Let’s explore the books and the lessons I have found to be crucial in my self-education as a fiction writer.Continue Reading "How to educate yourself as a Writer"
A few years ago, I made the decision to dance Argentine Tango. In the years that followed that nervy start, I’ve found myself enriched, challenged and emboldened by a dance that forces both sexes to lead and to follow, and, more importantly, to learn how to listen to each other.
It changed the way I interact with people. Its Latin American bravado educated me about the importance of physical communication. And there is no better form of communication than the Tango’s famous embrace. With time, I found myself learning to feel out the subtle nuances of a woman’s body, how the delicate weight of each step ebbed and flowed with feminine grace, as my solid but controlled movements surged and broke with each whim. I search for that balance now, in each and every moment I spend in the company of the fairer sex. It is now instinctual, and I am glad for this gift.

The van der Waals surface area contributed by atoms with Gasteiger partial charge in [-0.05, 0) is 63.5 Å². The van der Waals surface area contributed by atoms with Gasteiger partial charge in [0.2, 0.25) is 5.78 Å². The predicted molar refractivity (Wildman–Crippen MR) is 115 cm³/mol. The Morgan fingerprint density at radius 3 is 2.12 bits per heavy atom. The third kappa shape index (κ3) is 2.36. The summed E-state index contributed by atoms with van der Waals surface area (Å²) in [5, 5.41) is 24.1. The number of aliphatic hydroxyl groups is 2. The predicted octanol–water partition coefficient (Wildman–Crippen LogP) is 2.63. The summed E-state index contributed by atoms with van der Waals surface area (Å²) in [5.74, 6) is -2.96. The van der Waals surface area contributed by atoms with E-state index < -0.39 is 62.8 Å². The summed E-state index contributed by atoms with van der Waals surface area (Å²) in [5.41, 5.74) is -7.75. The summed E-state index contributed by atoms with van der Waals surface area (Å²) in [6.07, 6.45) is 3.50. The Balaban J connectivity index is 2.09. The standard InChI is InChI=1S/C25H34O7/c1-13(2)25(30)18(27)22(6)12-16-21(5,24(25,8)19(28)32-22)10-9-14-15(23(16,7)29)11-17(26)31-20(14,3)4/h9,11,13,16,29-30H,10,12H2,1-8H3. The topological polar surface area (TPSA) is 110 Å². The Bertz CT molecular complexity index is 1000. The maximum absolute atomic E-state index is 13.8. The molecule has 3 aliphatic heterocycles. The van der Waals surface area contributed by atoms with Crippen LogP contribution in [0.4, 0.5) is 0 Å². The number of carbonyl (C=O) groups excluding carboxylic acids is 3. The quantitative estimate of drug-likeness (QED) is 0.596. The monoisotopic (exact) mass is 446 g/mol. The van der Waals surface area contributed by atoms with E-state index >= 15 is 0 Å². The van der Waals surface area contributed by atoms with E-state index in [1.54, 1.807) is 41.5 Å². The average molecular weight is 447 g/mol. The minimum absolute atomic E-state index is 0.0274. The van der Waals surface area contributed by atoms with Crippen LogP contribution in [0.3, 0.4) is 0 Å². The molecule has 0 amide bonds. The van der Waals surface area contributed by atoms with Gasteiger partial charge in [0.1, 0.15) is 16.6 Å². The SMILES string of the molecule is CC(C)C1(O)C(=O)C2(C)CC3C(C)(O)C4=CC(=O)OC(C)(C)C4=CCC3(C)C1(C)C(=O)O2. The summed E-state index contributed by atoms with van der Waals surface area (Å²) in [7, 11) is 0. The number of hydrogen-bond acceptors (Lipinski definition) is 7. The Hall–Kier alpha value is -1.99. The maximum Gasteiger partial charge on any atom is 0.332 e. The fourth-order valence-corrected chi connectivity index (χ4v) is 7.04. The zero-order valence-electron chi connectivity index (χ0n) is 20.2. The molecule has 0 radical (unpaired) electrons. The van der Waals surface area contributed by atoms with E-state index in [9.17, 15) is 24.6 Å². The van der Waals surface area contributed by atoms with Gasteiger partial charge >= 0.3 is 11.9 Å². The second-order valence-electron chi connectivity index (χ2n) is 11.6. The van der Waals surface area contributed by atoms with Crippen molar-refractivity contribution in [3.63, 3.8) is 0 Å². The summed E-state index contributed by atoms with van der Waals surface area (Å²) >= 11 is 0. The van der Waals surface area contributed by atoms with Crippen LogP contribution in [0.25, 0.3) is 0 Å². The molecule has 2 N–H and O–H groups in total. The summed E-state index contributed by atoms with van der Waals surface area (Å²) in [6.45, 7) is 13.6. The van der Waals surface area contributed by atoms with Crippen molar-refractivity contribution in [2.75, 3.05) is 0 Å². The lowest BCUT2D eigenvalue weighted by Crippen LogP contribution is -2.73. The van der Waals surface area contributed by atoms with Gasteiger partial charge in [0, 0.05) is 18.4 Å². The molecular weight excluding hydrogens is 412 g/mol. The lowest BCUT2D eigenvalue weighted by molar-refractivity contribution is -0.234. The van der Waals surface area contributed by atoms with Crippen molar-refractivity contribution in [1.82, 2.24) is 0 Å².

But that is a praise spoken from the perspective of a straight male. Sexuality and sexual prowess are the hallmarks of the Tango. But it has become an art form that now breaks the stereotypes of gender in dance, thanks to an impassioned community that numbers in the millions across the world, and with a sizeable number who are proud members of the LGBT community.
Now, more so than any other time in history, the Tango thrives as the dance of balance between the leader and the follower, between the virile masculine and the graceful feminine. This balance is what first caught me as a young boy, having seen the Tango on a television screen, as those long legs captured an audience.
It is fulfilling that I have now come to understand this expression of movement as a form of storytelling. My favourite tango composer, Astor Piazzolla, was a master of this storytelling form, and his music enthralled a deep love for Tango in me that goes beyond its fleshy delights.